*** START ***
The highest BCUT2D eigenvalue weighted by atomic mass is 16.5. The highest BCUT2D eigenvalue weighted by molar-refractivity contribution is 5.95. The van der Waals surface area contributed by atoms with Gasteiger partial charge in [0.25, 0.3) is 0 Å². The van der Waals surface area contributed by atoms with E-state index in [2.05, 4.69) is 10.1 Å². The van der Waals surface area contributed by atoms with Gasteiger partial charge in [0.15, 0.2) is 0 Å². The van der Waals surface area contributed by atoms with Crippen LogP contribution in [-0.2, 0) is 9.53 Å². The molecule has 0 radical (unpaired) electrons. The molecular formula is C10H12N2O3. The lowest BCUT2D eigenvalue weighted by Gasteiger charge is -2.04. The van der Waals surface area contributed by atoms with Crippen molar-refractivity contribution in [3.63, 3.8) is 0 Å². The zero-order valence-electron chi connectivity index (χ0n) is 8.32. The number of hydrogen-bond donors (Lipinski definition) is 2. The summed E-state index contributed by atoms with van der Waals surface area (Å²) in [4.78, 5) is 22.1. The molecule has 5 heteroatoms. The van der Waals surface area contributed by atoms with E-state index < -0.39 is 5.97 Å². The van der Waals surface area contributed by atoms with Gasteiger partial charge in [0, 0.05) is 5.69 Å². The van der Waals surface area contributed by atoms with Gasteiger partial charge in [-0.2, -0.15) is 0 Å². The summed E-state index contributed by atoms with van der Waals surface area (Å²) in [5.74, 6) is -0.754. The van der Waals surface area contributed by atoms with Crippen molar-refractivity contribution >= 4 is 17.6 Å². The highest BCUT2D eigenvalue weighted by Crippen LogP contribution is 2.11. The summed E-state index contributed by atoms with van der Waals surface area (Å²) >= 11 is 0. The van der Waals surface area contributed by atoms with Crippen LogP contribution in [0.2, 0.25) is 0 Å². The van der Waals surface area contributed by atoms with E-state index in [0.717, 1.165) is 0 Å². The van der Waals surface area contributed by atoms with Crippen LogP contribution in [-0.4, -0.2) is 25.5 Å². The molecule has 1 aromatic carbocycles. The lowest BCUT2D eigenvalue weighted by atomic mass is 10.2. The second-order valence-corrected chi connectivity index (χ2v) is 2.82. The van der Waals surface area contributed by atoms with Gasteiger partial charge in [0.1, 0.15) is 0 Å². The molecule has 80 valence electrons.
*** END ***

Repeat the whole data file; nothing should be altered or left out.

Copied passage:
The highest BCUT2D eigenvalue weighted by atomic mass is 16.5. The highest BCUT2D eigenvalue weighted by molar-refractivity contribution is 5.95. The van der Waals surface area contributed by atoms with Gasteiger partial charge in [0.25, 0.3) is 0 Å². The van der Waals surface area contributed by atoms with E-state index in [2.05, 4.69) is 10.1 Å². The van der Waals surface area contributed by atoms with Gasteiger partial charge in [0.15, 0.2) is 0 Å². The van der Waals surface area contributed by atoms with Crippen LogP contribution in [-0.2, 0) is 9.53 Å². The molecule has 0 radical (unpaired) electrons. The molecular formula is C10H12N2O3. The lowest BCUT2D eigenvalue weighted by Gasteiger charge is -2.04. The van der Waals surface area contributed by atoms with Crippen molar-refractivity contribution in [3.63, 3.8) is 0 Å². The zero-order valence-electron chi connectivity index (χ0n) is 8.32. The number of hydrogen-bond donors (Lipinski definition) is 2. The summed E-state index contributed by atoms with van der Waals surface area (Å²) in [4.78, 5) is 22.1. The molecule has 5 heteroatoms. The van der Waals surface area contributed by atoms with E-state index < -0.39 is 5.97 Å². The van der Waals surface area contributed by atoms with Gasteiger partial charge in [0, 0.05) is 5.69 Å². The van der Waals surface area contributed by atoms with Gasteiger partial charge in [-0.2, -0.15) is 0 Å². The summed E-state index contributed by atoms with van der Waals surface area (Å²) in [5.74, 6) is -0.754. The van der Waals surface area contributed by atoms with Crippen molar-refractivity contribution >= 4 is 17.6 Å². The highest BCUT2D eigenvalue weighted by Crippen LogP contribution is 2.11. The summed E-state index contributed by atoms with van der Waals surface area (Å²) >= 11 is 0. The van der Waals surface area contributed by atoms with Crippen LogP contribution in [0.2, 0.25) is 0 Å². The van der Waals surface area contributed by atoms with E-state index in [0.717, 1.165) is 0 Å². The van der Waals surface area contributed by atoms with Crippen LogP contribution in [-0.4, -0.2) is 25.5 Å². The molecule has 1 aromatic carbocycles. The lowest BCUT2D eigenvalue weighted by atomic mass is 10.2. The second-order valence-corrected chi connectivity index (χ2v) is 2.82. The van der Waals surface area contributed by atoms with Gasteiger partial charge in [0.1, 0.15) is 0 Å². The molecule has 80 valence electrons.